A New Zealand aircraft pilot has reportedly been taken hostage in Indonesia and his plane set alight by a rebel group that has threatened to kill him.
The light aircraft captained by New Zealander Philip Marthin landed in a remote part of Indonesia’s West Papua province, on the island of New Guinea, on Tuesday.
The Susi Air flight had taken off from Mozes Kilangin airport in Timika, on New Guinea’s south coast, earlier that day.
It was on its way to Nduga in the newly formed Highland Papua province but landed at a remote airfield instead.
A separatist group issued a statement declaring it would hold Mr Marthin captive until the government in Jakarta recognised the independence of West Papua.
The island of New Guinea is divided between Papua New Guinea, in the east, and Indonesia, in the west. Ethnic Papuans are linguistically and culturally distinct from many other Indonesians.
The West Papuan National Liberation Army (TPNPB) has claimed responsibility for the kidnapping and has said it will kill Mr Marthin unless its demands are met.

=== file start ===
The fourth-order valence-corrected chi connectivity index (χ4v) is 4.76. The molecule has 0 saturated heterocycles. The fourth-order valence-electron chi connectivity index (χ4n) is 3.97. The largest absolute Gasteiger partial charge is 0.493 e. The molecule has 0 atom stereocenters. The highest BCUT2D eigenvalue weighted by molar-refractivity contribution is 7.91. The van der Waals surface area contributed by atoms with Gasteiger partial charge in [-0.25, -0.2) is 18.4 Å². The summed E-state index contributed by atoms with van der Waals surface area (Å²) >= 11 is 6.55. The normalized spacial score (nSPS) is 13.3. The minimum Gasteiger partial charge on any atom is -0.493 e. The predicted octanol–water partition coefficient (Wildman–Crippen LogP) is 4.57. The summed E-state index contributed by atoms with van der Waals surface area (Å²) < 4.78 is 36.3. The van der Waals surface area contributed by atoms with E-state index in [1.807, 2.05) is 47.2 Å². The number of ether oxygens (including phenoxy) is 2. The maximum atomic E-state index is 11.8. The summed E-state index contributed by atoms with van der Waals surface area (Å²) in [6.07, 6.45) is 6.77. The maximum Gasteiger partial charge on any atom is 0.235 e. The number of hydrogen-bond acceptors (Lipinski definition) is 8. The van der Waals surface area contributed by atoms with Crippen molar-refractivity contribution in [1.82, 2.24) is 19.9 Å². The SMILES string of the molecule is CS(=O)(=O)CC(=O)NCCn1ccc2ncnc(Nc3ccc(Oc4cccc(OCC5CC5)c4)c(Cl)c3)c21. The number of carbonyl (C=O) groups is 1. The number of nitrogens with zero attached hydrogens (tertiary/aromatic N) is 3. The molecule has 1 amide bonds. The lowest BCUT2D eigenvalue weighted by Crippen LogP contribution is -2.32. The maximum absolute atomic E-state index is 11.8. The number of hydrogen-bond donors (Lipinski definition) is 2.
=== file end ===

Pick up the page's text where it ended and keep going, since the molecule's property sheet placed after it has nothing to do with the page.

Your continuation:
“We want to convey that we have taken this pilot hostage and brought it to the TPNPB headquarters which is far from the airfield area,” said TPNPB spokesman Sebby Sambom in a statement to The Australian.
“The US, Europe, Australia and New Zealand has supported the Indonesian government, trained the Indonesian National Police, supplied weapons to kill us West Papuans from 1963 to today. They must be held accountable,” he continued.
It is believed the five passengers on the plane were released as they were all ethnic Papuans.
Images from the airstrip where the Susi Air plane landed showed smoke rising from the wreckage. It’s not clear how the plane caught fire.
Papua police spokesman Ignatius Benny Adi Prabowo said the Indonesian military and police were investigating the alleged kidnapping.
“We cannot send many personnel there because Nduga is a difficult area to reach. We can go there only by plane.”
Violence from pre-independence groups in West Papua has increased since 2018.
In 2018, 20 people died in Nduga, including 19 construction workers building a road, when they were attacked by rebels.
New Zealand’s embassy in Jakarta has yet to comment on the incident or confirm Mr Marthin’s identity.
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